I'm a tabula rasa
May 7, 2006 8:14 PM   Subscribe

Do you have a favorite biography of John Locke (the British Empiricist)?

I need to complete a research project and I would like to do it by reading biographies of John Locke. I know that there was one written very soon after his death but I can't remember the name of it. I've also heard that there was a new biography that either came out very recently or is due to come out soon. If you could identify either of those books I would be greatfull.

But I would also like to hear from you if you have a particular volume that you like; perhaps you can convince me to read that instead.
posted by oddman to Society & Culture (2 answers total)
A couple of suggestions:

Maurice Cranston's 1957 John Locke: A Biography (London: Longmans) is still highly regarded.

If you're up for it (it's long, and very detailed), there's also John Marshall's John Locke: Resistance, Religion and Responsibility (Cambridge: Cambridge University Press, 1994).

The late Richard Ashcraft's Revolutionary Politics and Locke's Two Treatises of Government (Princeton, NJ: Princeton University Press, 1986), is, in places, a rollicking read, but needs to be taken with a big grain of salt.

You might also be interested in this comprehensive Locke bibliography ...
posted by Sonny Jim at 9:45 PM on May 7, 2006

My knowledge of the secondary literature is several years out of date, but I'll have a shot at answering this.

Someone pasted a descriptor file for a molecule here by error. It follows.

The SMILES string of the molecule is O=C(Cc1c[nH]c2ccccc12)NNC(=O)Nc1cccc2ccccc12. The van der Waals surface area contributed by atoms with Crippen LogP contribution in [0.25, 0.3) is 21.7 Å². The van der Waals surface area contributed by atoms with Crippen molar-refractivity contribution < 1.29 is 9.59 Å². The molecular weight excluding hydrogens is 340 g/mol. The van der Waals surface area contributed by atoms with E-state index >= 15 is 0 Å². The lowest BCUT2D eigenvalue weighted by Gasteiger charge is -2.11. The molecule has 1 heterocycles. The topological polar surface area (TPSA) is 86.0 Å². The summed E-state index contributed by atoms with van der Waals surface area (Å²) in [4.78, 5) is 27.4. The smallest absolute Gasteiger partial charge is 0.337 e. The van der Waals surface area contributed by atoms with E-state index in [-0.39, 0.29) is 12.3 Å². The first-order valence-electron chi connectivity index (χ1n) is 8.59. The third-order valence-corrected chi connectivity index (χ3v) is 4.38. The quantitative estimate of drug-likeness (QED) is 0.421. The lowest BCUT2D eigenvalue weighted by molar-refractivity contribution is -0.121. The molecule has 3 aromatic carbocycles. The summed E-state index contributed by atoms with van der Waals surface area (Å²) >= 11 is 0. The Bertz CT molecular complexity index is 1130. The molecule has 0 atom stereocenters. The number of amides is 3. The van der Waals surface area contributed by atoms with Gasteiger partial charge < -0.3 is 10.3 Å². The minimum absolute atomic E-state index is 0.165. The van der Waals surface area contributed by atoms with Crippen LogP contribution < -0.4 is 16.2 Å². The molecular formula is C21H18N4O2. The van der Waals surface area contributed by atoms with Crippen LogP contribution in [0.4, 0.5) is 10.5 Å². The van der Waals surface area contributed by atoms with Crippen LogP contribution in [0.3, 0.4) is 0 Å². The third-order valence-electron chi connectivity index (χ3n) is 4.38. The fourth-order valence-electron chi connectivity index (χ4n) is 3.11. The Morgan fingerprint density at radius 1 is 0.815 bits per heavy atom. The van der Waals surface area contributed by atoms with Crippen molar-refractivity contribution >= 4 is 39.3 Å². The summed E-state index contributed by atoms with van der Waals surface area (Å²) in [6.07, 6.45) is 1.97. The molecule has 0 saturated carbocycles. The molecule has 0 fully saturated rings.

Just to put it in perspective: the big story in Locke scholarship, over the last twenty years or so, has been the replacement of liberal Locke by radical Locke. In politics: Locke the apostle of toleration has been replaced by Locke the advocate of resistance theory. In religion: Locke the defender of reasonable religion has been replaced by Locke the sceptical critic of Christian orthodoxy. And although I'm not familiar with the scholarship on Locke's philosophy of mind, I'd be willing to bet that a similar transformation has taken place there too. What this means is that a lot of the older literature on Locke is now looking seriously out of date.

Nobody, so far, has produced an accessible synthesis of all this new scholarship. Mark Goldie has a new biography of Locke on the way, but it hasn't been published yet. In the meantime: there's John Dunn's Locke: A Very Short Introduction if you want a general overview, and Vere Chappell's Cambridge Companion to Locke if you want something more detailed. Goldie's edition of Locke's Selected Correspondence has a good historical introduction. Or if you want something brand new, and don't mind getting into some heavy scholarship, there's John Marshall's John Locke, Toleration and Early Enlightenment Culture, which came out last month (and no, I haven't read it yet).

We had to wait years for a popular biography of Spinoza, and then two came out at once (with a third on the way). I think the same thing is about to happen with Locke, and in a few years the market will be glutted with books with catchpenny titles like Locke: The Incredible Story of the Man Who Invented Modernity. But it hasn't happened yet, and a lot of important new material on Locke is still locked up in specialist academic monographs, waiting for someone to set it free.
posted by verstegan at 3:10 PM on May 9, 2006

« Older how do I protect my idea when presenting it to a...   |   Job-finding clubs find jobs only for Canadians? Newer »
This thread is closed to new comments.